uz (uts 'erets uts; Os, Ox, Ausitis):
(1) In Genesis 10:23 Uz is the oldest son of Aram and grandson of Shem, while in 1 Chronicles 1:17 Uz is the son of Shem. Septuagint inserts a passage which supplies this lacking name. As the tables of the nations in Genesis 10 are chiefly geographical and ethnographical, Uz seems to have been the name of a district or nation colonized by or descended from Semites of the Aramean tribe or family.
(2) The son of Nahor by Milcah, and older brother of Buz (Genesis 2:21). Here the name is doubtless personal and refers to an individual who was head of a clan or tribe kindred to that of Abraham.
(3) A son of Dishan, son of Seir the Horite (Genesis 36:28), and personal name of a Horite or perhaps of mixed Horite and Aramean blood.
(4) The native land and home of Job (Job 1:1), and so situated as to be in more or less proximity to the tribe of the Temanites (Job 2:11), the Shuhites (Job 2:11), the Naamathites (Job 2:11), the Buzites (Job 32:2), and open to the inroads of the Chaldeans (Job 1:17), and the Sabeans (Job 1:15 the Revised Version (British and American)), as well as exposed to the great Arabian Desert (1:19). See the next article.
(5) A kingdom of some importance somewhere in Southern Syria and not far from Judea, having a number of kings (Jeremiah 25:20).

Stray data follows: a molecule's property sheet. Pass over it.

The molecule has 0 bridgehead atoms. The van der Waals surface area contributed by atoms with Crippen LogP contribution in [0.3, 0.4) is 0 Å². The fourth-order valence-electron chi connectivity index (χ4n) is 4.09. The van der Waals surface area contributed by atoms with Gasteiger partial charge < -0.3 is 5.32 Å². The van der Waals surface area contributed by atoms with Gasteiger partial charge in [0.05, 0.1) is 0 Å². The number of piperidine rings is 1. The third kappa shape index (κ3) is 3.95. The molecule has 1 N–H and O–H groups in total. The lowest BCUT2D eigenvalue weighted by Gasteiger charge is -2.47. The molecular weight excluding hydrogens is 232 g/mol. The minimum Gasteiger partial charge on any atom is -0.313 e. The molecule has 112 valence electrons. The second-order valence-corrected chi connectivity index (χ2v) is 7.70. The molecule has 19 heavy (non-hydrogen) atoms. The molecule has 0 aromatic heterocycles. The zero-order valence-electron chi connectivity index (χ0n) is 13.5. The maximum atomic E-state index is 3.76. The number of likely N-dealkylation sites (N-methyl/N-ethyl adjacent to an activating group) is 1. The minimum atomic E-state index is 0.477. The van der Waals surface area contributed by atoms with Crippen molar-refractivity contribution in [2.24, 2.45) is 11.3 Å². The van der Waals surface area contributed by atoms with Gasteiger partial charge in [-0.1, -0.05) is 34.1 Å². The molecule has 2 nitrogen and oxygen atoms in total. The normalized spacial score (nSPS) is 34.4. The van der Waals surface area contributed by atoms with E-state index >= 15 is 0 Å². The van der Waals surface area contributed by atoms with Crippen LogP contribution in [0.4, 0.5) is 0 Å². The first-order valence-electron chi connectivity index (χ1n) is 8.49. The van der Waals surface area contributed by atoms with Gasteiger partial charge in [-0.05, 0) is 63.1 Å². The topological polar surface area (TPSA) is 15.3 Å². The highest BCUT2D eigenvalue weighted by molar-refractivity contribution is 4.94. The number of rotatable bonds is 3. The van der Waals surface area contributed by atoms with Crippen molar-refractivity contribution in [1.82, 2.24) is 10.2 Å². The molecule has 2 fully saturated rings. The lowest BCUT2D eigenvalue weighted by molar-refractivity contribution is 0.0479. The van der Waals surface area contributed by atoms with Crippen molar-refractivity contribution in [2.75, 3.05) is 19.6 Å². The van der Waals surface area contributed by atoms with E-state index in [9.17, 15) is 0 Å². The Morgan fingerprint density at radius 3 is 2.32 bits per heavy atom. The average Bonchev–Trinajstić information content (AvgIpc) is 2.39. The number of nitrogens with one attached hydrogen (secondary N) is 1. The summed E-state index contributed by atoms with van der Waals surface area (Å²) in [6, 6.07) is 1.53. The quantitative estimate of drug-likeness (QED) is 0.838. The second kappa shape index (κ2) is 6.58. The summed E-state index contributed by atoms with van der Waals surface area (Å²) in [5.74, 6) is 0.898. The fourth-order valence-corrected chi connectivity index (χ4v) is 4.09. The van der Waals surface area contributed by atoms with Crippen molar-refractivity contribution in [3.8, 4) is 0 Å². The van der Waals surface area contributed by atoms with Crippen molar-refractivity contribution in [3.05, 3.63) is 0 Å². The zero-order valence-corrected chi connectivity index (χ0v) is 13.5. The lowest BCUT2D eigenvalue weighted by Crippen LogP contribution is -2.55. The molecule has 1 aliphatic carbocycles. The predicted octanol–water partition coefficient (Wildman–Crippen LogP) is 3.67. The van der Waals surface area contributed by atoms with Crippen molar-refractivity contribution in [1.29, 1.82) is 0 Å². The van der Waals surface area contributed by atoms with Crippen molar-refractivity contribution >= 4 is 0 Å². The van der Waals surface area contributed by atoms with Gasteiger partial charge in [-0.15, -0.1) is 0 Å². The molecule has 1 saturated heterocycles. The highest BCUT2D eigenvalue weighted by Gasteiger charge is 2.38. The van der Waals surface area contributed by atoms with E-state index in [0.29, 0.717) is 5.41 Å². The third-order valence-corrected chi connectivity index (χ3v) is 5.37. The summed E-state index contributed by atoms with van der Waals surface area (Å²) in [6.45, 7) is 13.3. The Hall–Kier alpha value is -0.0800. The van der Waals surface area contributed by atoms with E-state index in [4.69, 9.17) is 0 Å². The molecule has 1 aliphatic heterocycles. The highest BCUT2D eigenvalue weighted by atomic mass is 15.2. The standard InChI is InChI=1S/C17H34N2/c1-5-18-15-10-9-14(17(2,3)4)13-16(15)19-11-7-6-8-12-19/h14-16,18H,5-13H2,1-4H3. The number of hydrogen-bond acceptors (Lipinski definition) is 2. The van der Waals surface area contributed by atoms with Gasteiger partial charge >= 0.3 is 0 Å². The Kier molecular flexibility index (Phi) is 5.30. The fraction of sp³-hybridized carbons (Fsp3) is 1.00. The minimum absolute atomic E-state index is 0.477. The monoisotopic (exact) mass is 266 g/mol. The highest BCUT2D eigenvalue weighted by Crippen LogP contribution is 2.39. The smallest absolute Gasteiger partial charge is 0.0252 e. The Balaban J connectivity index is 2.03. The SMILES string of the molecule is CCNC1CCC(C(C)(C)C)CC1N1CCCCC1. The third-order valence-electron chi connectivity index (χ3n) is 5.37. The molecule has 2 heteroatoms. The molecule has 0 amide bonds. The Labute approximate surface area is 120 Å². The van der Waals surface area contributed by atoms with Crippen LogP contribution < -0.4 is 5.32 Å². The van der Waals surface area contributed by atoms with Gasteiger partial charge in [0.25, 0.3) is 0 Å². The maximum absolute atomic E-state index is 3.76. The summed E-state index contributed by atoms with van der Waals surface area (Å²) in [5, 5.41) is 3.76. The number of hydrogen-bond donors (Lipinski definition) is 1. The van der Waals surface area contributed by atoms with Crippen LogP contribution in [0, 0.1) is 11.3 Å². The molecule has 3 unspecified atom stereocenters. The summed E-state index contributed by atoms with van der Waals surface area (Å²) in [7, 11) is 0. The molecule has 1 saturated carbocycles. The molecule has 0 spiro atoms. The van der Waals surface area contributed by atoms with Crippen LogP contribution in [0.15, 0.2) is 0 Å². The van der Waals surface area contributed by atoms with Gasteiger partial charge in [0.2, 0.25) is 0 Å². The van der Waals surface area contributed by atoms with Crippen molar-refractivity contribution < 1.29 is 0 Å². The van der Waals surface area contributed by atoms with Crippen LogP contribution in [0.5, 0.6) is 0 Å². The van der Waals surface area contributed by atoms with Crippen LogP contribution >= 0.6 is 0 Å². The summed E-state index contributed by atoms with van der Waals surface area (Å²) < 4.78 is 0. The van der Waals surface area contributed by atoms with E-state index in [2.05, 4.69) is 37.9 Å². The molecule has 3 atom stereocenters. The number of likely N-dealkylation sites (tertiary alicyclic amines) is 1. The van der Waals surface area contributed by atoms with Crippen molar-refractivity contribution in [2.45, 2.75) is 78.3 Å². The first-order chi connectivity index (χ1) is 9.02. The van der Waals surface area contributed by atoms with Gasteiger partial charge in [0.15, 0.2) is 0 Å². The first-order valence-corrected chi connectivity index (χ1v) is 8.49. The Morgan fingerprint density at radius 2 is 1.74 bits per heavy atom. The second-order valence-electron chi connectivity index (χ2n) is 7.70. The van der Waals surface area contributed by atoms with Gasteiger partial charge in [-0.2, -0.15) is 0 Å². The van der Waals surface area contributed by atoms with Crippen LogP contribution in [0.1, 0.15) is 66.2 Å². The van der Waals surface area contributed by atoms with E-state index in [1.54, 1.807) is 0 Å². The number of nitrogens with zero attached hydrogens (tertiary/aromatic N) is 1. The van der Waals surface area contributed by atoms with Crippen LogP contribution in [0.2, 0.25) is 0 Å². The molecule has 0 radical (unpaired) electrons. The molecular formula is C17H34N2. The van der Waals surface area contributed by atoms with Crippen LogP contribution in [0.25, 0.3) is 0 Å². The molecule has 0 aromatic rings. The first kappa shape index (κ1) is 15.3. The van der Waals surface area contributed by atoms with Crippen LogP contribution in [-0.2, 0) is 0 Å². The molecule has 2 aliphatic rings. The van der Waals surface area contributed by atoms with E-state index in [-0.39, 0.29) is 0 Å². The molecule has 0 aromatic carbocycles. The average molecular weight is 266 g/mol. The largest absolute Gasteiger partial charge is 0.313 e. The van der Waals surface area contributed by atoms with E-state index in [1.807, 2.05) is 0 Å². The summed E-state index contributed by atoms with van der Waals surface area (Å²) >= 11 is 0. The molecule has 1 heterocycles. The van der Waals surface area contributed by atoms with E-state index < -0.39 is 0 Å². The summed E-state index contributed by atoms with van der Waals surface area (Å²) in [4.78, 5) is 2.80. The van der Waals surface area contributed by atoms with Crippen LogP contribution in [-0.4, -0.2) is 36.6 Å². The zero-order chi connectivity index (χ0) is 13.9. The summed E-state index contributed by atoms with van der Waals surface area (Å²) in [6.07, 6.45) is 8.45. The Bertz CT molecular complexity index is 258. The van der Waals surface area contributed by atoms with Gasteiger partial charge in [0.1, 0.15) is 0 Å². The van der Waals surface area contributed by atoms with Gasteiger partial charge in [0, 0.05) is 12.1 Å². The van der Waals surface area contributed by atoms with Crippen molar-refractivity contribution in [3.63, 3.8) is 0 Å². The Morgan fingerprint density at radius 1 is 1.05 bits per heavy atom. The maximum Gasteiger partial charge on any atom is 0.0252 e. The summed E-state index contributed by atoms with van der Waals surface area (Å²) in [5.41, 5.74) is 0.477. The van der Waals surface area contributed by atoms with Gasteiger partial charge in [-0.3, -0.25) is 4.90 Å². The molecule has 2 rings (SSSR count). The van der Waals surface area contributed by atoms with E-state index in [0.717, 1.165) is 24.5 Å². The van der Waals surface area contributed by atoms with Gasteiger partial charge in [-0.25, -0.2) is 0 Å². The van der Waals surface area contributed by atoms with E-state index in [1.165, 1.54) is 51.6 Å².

James Josiah Reeve
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('uts; Septuagint Ausitis; Vulgate (Jerome's Latin Bible, 390-405 A.D.) Ausitis):
The home of the patriarch Job (Job 1:1; Jeremiah 25:20, "all the kings of the land of Uz"; La 4:21, "daughter of Edom, that dwellest in the land of Uz"). The land of Uz was, no doubt, the pasturing-ground inhabited by one of the tribes of that name, if indeed there be more than one tribe intended. The following are the determining data occurring in the Book of Job. The country was subject to raids by Chaldeans and Sabeans (1:15,17); Job's three friends were a Temanite, a Naamathite and a Shuhite (2:11); Elihu was a Buzite (32:2); and Job himself is called one of the children of the East (Qedhem). The Chaldeans (kasdim, descendants of Chesed, son of Nahor, Genesis 22:22) inhabited Mesopotamia; a branch of the Sabeans also appears to have taken up its abode in Northern Arabia (see SHEBA). Teman (Genesis 36:11) is often synonymous with Edom. The meaning of the designation amathite is unknown, but Shuah was a son of Keturah the wife of Abraham (Genesis 25:2), and so connected with Nahor. Shuah is identified with Suhu, mentioned by Tiglath-pileser I as lying one day's journey from Carchemish; and a "land of Uzza" is named by Shalmaneser II as being in the same neighborhood. Buz is a brother of Uz ("Huz," Genesis 22:21) and son of Nahor. Esar-haddon, in an expedition toward the West, passed through Bazu and Hazu, no doubt the same tribes. Abraham sent his children, other than Isaac (so including Shuah), "eastward to the land of Qedhem" (Genesis 25:6). These factors point to the land of Uz as lying somewhere to the Northeast of Palestine. Tradition supports such a site. Josephus says "Uz founded Trachonitis and Damascus" (Ant., I, vi, 4). Arabian tradition places the scene of Job s sufferings in the Hauran at Deir Eiyub (Job's monastery) near Nawa. There is a spring there, which. he made to flow by striking the rock with his foot (Koran 38 41), and his tomb. The passage in the Koran is, however, also made to refer to Job's Well.
Talmud of Jerusalem (French translation by M. Schwab, VII, 289) contains a discussion of the date of Job; Le Strange, Palestine under the Moslems, 220-23, 427, 515.
Thomas Hunter Weir
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